Draghi, Ger­many clash over ECB's stim­u­lus

The Pak Banker - - COMPANIES/BOSS -

A sim­mer­ing war be­tween ECB chief Mario Draghi and Ger­many erupted into the open af­ter the bank un­leashed an un­prece­dented stock of am­mu­ni­tion to light a fire un­der chron­i­cally weak in­fla­tion.

The Ital­ian cen­tral banker, who heads the Euro­pean Cen­tral Bank, was por­trayed on the front­page of Ger­many's in­flu­en­tial busi­ness daily Han­dels­blatt with a cigar on his lips and hold­ing a 100-euro bill that was go­ing up in flames. Bild daily re­ferred to Thurs­day's an­nounce­ment as a "shock", while the fed­er­a­tion of ex­porters called the de­ci­sion "dis­as­trous" and "a rob­bery of savers". On Thurs­day, the ECB slashed al­ready record low in­ter­est rates even deeper, said it would pump mas­sive new sums into the bank­ing sys­tem and, for the first time, would start buy­ing cor­po­rate bonds. The aim is to get credit flow­ing to house­holds and com­pa­nies, thereby in­duc­ing them to spend and in­vest. But it also means that putting money in a bank will no longer pay.

For a na­tion of savers like Ger­many, that is noth­ing short of a cap­i­tal sin.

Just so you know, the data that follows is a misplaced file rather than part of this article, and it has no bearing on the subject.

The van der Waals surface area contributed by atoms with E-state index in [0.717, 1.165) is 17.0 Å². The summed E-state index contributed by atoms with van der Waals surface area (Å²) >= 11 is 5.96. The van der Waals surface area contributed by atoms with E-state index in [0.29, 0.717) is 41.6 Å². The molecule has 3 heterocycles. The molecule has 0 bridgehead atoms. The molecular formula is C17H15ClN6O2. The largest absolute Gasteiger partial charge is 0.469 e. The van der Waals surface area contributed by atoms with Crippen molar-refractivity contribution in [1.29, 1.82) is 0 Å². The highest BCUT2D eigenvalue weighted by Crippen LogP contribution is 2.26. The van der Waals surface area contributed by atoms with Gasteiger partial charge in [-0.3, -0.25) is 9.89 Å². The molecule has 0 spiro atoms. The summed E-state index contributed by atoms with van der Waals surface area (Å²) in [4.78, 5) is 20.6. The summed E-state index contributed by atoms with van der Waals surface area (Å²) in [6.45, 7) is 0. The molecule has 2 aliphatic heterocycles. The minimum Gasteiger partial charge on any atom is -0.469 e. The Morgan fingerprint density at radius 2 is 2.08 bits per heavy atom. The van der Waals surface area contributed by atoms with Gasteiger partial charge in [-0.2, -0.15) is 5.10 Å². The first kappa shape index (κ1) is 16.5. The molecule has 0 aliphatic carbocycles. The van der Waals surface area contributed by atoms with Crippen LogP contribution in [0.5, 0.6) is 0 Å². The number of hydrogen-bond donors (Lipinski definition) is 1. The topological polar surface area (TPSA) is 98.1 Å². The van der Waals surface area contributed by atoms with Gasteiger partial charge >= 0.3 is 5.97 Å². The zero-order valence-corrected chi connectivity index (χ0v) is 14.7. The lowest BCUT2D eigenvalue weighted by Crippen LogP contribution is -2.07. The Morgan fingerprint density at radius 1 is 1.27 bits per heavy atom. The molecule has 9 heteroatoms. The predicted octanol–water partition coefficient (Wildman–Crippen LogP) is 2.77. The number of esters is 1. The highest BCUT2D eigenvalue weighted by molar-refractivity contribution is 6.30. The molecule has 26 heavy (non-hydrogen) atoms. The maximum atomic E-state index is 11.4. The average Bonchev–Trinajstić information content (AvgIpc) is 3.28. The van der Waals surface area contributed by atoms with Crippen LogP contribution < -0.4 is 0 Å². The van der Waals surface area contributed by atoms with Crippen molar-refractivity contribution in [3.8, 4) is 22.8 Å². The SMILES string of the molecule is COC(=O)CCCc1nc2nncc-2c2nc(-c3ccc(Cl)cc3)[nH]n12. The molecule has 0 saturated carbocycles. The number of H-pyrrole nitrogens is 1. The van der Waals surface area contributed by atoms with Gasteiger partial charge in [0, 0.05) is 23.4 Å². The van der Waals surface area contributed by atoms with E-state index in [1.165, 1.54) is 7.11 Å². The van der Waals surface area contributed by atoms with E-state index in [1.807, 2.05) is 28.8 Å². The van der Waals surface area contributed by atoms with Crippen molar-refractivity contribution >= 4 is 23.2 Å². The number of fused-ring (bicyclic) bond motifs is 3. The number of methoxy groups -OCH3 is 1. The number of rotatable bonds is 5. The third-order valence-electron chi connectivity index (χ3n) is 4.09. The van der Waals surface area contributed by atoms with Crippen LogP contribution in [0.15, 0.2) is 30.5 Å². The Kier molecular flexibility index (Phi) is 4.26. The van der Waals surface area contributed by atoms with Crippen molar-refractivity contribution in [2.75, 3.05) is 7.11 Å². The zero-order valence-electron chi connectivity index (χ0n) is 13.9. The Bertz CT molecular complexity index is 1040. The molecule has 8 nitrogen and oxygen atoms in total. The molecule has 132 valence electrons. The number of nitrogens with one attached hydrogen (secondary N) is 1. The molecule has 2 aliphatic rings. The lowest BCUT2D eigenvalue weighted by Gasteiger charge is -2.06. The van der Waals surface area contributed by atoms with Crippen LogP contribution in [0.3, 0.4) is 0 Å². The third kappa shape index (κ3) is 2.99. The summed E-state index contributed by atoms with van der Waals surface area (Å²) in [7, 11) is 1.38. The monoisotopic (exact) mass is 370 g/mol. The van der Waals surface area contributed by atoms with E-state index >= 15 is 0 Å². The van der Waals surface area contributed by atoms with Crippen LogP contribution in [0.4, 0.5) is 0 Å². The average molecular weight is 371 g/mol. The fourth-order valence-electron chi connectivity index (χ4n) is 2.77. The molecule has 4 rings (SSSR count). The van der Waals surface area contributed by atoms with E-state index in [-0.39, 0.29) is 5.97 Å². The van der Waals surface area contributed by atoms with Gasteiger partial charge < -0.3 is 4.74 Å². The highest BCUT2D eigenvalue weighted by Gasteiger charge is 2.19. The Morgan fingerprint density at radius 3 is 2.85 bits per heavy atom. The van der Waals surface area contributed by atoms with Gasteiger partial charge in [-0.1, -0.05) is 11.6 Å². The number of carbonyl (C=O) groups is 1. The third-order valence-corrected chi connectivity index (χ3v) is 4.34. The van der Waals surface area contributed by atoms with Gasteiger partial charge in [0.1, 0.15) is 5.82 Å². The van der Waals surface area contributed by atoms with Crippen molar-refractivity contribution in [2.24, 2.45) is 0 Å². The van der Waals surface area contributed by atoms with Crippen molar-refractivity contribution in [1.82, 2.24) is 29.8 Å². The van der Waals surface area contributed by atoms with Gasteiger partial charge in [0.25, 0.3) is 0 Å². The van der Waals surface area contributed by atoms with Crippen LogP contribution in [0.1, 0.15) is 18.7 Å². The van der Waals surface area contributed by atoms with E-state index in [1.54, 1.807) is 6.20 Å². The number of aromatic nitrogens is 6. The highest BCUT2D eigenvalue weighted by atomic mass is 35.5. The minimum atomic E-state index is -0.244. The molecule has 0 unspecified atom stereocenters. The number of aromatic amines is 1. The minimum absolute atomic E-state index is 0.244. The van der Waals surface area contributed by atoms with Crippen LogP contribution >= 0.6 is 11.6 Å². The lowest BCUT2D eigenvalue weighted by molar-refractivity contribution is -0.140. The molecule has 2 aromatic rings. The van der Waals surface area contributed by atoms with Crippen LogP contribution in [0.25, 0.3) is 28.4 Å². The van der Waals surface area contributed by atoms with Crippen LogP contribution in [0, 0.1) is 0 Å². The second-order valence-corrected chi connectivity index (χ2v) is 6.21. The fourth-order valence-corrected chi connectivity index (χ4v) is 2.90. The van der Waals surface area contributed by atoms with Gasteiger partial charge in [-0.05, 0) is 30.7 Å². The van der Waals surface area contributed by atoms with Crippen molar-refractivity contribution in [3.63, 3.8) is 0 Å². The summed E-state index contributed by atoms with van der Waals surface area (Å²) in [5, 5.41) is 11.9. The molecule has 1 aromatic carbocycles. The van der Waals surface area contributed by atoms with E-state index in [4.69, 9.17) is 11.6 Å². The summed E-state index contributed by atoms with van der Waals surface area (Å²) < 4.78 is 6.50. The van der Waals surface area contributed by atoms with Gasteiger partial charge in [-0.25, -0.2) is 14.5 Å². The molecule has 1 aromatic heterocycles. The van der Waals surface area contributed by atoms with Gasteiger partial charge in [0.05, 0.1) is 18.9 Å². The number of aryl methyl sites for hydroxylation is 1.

Han­dels­blatt railed against "Mario Draghi's dan­ger­ous game with Ger­man savers' money" in a com­men­tary that gave the im­pres­sion that the pol­icy was meant to hurt Ger­mans and Ger­mans alone. It felt all the more per­son­ally tar­geted be­cause Ger­mans had it "drummed in their heads for years that they should save for their re­tire­ments," Carsten Klude, econ­o­mist at the bank M.M. War­burg, told AFP. In a coun­try where the pop­u­la­tion is fast age­ing, and where the pen­sion sys­tem is more vul­ner­a­ble to shocks, pub­lic in­sti­tu­tions have tra­di­tion­ally of­fered the peo­ple strong in­cen­tives -- through tax re­bates, for in­stance -- to squir­rel money away. Ger­man bank ac­counts also of­ten of­fer com­pet­i­tive in­ter­ests. "But now peo­ple see that sav­ing does not pay. And they feel cheated," said Klude. "The Ger­man po­si­tion is un­der­stand­able," said Syl­vain Broyer, econ­o­mist at Natixis. Broyer es­ti­mates that the coun­try needs an in­ter­est rate at around 2.0 per­cent rather than zero in or­der to main­tain macro-eco­nomic sta­bil­ity. He noted that the cheap money pol­icy has driven Ger­mans to in­vest in prop­erty, thereby send­ing prices sharply up in re­cent years.

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